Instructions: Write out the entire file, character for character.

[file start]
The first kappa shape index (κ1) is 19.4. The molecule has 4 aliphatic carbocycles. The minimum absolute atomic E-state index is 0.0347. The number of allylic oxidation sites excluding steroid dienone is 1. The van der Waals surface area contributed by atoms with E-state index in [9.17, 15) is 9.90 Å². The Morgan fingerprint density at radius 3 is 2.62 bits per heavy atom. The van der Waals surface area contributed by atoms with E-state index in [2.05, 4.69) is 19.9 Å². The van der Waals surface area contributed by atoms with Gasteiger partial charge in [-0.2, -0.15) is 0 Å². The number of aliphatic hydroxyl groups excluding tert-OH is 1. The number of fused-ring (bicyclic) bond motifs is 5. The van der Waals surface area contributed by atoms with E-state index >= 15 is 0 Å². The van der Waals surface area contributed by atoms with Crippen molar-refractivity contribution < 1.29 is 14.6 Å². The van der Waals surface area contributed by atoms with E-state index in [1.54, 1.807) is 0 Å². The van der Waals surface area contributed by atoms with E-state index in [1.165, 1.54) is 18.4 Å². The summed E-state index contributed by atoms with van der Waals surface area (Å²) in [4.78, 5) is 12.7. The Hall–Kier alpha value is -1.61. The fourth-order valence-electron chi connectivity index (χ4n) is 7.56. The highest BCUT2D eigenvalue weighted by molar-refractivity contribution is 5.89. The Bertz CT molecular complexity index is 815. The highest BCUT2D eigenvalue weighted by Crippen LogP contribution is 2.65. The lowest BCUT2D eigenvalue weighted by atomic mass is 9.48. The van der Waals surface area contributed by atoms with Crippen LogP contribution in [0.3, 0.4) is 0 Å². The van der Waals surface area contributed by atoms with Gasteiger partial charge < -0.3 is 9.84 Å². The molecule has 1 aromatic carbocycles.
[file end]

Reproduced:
The first kappa shape index (κ1) is 19.4. The molecule has 4 aliphatic carbocycles. The minimum absolute atomic E-state index is 0.0347. The number of allylic oxidation sites excluding steroid dienone is 1. The van der Waals surface area contributed by atoms with E-state index in [9.17, 15) is 9.90 Å². The Morgan fingerprint density at radius 3 is 2.62 bits per heavy atom. The van der Waals surface area contributed by atoms with E-state index in [2.05, 4.69) is 19.9 Å². The van der Waals surface area contributed by atoms with Gasteiger partial charge in [-0.2, -0.15) is 0 Å². The number of aliphatic hydroxyl groups excluding tert-OH is 1. The number of fused-ring (bicyclic) bond motifs is 5. The van der Waals surface area contributed by atoms with E-state index >= 15 is 0 Å². The van der Waals surface area contributed by atoms with Crippen molar-refractivity contribution < 1.29 is 14.6 Å². The van der Waals surface area contributed by atoms with E-state index in [1.54, 1.807) is 0 Å². The van der Waals surface area contributed by atoms with E-state index in [1.165, 1.54) is 18.4 Å². The summed E-state index contributed by atoms with van der Waals surface area (Å²) in [4.78, 5) is 12.7. The Hall–Kier alpha value is -1.61. The fourth-order valence-electron chi connectivity index (χ4n) is 7.56. The highest BCUT2D eigenvalue weighted by molar-refractivity contribution is 5.89. The Bertz CT molecular complexity index is 815. The highest BCUT2D eigenvalue weighted by Crippen LogP contribution is 2.65. The lowest BCUT2D eigenvalue weighted by atomic mass is 9.48. The van der Waals surface area contributed by atoms with Crippen LogP contribution in [0.3, 0.4) is 0 Å². The van der Waals surface area contributed by atoms with Gasteiger partial charge < -0.3 is 9.84 Å². The molecule has 1 aromatic carbocycles.